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Op-Ed: On the 100th Anniversary of International Women’s Day

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On this 100th anniversary of International Women’s Day, it is important to recognize that women globally have made significant gains.  Despite the progress, vast inequalities persist.

The potential of women to contribute to economic growth and prosperity, social progress, peace, and good governance is still untapped in too many places.  Gender-based violence not only destroys the lives of individual girls and women, families, and communities, but also robs the world of the talent it urgently needs.

As the world marks International Women’s Day, Secretary Hillary Clinton will participate in a celebration in Washington, D.C. with First Lady Michelle Obama to announce the International Women of Courage Awards to 10 honorees from around the globe.

The recipients represent the women who work in their countries against corruption and injustice, and who fight for human rights, good governance and economic opportunity. They are agents of change.  Overcoming poverty, discrimination, and violence, the honorees not only champion the rights of women and girls, but also serve as an inspiration to us all.

If we are to build a more peaceful, prosperous, and just world, we cannot leave half the population behind.  We cannot successfully tackle the challenges that confront us in relation to the environment, security, economics, development, and more, if women are not engaged at every level of society.

The U.S. is committed to the empowerment of women not just because it is the right thing to do, but also because it is the smart thing to do.  When women make progress, countries make progress.  A mountain of research shows that investments in women correlate positively with alleviating poverty and increasing prosperity.

The education of a girl is the most effective development investment that can be made with enormous positive consequences for her future and her family’s future. Circumscribing women’s participation and leaving their potential untapped, shortchanges women and shortchanges our world. We vitally need women’s talents, experiences, and leadership.

Today we celebrate the contributions of women. Everywhere they are making a difference. Many do so with great courage and often at great personal risk. They are changing the world for the better.   Today, we salute all Women of Courage.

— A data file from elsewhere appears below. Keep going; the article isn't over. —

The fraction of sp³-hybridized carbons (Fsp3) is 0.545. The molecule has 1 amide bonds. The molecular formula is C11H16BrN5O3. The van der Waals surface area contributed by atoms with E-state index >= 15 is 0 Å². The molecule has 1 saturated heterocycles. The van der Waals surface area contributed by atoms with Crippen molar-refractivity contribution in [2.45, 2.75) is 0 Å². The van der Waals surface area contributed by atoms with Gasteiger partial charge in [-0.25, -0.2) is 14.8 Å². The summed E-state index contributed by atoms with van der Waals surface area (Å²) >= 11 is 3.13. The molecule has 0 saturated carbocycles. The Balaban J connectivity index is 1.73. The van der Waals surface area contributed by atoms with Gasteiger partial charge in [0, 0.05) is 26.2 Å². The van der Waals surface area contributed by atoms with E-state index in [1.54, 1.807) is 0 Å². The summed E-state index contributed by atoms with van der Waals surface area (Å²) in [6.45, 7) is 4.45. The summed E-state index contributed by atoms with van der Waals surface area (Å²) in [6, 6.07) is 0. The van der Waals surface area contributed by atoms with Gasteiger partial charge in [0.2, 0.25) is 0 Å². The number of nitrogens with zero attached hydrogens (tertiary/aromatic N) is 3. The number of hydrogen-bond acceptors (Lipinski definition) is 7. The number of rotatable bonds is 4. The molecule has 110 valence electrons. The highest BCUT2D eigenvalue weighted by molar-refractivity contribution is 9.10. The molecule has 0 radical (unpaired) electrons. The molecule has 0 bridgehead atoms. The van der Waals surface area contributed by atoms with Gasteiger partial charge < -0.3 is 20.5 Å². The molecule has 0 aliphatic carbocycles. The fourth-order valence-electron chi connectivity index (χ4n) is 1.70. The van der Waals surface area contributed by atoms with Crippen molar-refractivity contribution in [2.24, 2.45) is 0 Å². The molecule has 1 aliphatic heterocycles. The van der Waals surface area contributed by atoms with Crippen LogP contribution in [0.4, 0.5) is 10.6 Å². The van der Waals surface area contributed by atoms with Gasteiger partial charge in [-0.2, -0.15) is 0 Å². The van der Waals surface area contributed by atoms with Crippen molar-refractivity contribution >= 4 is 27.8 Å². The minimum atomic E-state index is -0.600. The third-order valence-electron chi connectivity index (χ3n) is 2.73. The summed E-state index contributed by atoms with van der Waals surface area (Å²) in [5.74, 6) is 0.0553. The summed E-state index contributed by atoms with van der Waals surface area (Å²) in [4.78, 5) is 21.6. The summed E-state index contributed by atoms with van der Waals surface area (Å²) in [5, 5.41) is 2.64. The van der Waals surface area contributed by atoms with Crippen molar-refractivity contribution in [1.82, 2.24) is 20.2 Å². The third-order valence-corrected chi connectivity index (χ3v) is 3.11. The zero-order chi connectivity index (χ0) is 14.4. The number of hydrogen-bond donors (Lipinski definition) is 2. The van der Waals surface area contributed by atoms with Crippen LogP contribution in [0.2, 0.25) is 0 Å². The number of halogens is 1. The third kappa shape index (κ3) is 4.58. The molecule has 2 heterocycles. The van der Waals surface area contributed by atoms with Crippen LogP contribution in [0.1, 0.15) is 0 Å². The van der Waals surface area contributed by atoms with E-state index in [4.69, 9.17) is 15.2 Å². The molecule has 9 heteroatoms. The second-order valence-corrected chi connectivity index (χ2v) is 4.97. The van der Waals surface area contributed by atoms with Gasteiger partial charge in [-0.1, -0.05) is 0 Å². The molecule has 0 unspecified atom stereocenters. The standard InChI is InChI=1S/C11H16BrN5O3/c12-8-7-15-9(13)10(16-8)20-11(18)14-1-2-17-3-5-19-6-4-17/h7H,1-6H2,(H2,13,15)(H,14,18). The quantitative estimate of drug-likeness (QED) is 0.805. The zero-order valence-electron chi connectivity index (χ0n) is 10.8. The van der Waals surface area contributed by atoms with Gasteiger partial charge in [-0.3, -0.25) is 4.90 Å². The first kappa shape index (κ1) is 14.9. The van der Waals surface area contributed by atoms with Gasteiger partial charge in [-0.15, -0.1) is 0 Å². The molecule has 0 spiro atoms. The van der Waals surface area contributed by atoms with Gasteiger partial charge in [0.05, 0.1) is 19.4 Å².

Under the Global Health Initiative, the U.S. is investing in efforts to reduce maternal and child mortality and avert millions of new HIV infections, among other goals. We are activating a diverse range of public-private partnerships to help meet critical goals.

Through the U.S. Department of State’s mWomen initiative, we are working to close the gender gap in access to mobile technology, which will provide women with a potentially transformational tool to improve their lives.

Through this initiative, the U.S. Embassy hosted a delegation of women technology executives in Monrovia last week.  They met with President Ellen Johnson-Sirleaf, NGOs, and private sector representatives to brainstorm strategies for expanding mobile technology tools in Liberia.

Our global food security program is a major commitment to strengthen the world’s food supply, so farmers can earn enough to support their families and food will be more broadly available. Women are integral to this mission.  Women grow, harvest, store, and prepare most of the world’s food, often in extremely difficult conditions.

Exposure to smoke from traditional stoves and open fires – the primary means of cooking and heating for 3 billion people in developing countries – causes almost 2 million deaths annually, with women and young children affected most.

The Global Alliance for Clean Cookstoves, an innovative public-private partnership Secretary Clinton launched last fall, aims to save lives, improve livelihoods, empower women, and combat climate change.

Women are disproportionately impacted by climate change, and they also have a significant role to play in combating the problem.  We are instituting a program that will bring women climate leaders from the developing world to the United States for three weeks to learn about the development of new policies related to climate change mitigation and adaptation, as well as information about cutting edge small scale clean technologies and how to promote women’s entrepreneurship opportunities in their countries.

By Karl Albrecht / Chargé d’Affaires, U.S. Embassy

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